In DC-micromotors, permanent magnets are today used almost exclusively for producing the magnetic excitation flux. Four different magnetic materials (hard ferrite, AlNiCo, SmCo and NdFeB) are available. These differ from one another primarily with respect to the following parameters: temperature behavior, corrosion behavior, costs and above all by the remanent flux density and coercive field strength.
The properties of the four materials are compared in the following.
These are oxidic materials with barium or strontium that are quantitatively of the highest importance in the area of micromotors. The necessary raw materials are inexpensive and easily available. The disadvantage is the low remanence of less than 0.5 T (T is the unit symbol for the unit tesla) and the strong dependence of the magnetic properties on the temperature.
This type of permanent magnet is a metal cast or sintered material made of aluminum, nickel and cobalt with a remanence of just less than 1 T. Magnets made of AlNiCo material have only a very small coercive field strength and are, therefore, easy to demagnetize. This applies, in particular, to T-armature motors due to their pronounced armature reaction. Large currents, such as those that "flow" in the event of a malfunction, can lead to demagnetization or partial demagnetization of the magnet and thereby render the motor unusable. Bell-type armature motors are less susceptible to this due to their construction. The advantage of AlNiCo magnets is their usability at high temperatures, their very flat temperature response and their very good resistance to corrosion.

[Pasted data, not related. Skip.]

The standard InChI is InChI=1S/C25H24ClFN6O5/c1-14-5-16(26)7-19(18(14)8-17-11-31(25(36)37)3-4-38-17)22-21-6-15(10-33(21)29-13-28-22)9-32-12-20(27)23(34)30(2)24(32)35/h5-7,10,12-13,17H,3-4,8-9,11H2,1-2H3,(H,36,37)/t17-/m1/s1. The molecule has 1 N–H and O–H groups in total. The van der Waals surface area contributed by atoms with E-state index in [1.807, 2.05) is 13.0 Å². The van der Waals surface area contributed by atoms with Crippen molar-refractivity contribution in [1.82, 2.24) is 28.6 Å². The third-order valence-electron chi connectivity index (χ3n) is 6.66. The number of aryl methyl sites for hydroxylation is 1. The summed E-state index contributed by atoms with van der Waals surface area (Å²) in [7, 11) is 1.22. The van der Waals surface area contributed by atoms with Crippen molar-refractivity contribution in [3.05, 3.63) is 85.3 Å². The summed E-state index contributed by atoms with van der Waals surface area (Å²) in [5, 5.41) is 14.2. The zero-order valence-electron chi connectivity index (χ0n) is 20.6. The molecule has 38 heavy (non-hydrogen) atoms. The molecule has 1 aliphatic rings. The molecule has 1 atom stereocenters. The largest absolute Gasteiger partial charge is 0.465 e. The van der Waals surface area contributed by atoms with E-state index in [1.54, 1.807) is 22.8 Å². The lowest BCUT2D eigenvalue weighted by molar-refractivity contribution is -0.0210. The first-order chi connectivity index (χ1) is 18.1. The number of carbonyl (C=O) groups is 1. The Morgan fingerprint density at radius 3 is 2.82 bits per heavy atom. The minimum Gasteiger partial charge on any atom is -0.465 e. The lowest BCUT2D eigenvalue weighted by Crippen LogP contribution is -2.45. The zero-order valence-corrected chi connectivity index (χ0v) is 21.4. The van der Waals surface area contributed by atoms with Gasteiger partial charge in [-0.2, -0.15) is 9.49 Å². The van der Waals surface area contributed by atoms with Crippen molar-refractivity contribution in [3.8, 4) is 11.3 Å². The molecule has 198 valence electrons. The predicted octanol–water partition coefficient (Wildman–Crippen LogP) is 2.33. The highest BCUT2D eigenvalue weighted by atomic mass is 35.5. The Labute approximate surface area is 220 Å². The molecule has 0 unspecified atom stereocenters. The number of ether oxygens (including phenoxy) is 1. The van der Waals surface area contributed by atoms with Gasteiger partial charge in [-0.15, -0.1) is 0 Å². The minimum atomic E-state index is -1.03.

Rare-earth cobalt materials are sintered materials made of samarium and cobalt (SmCo5, Sm2Co7) with very high coercive field strength and a remanence of approx. 1.1 T. Like AlNiCo materials, they also have a very flat temperature response. SmCo magnets are very expensive, which is why they are increasingly being replaced by NdFeB magnets. They are used above all in applications in which a very high-performance motor is required for operation at high ambient temperatures and there are special requirements on corrosion resistance.
This group of permanent magnets consists of anisotropic composites made of neodymium, iron and boron. They have an approximately 20% higher remanence than SmCo magnetic materials. Compared to SmCo, their disadvantage is a higher temperature response and poorer corrosion behavior; their advantage is the lower price. To protect against corrosion, special coatings may be necessary. Exact knowledge of the usage conditions is therefore essential.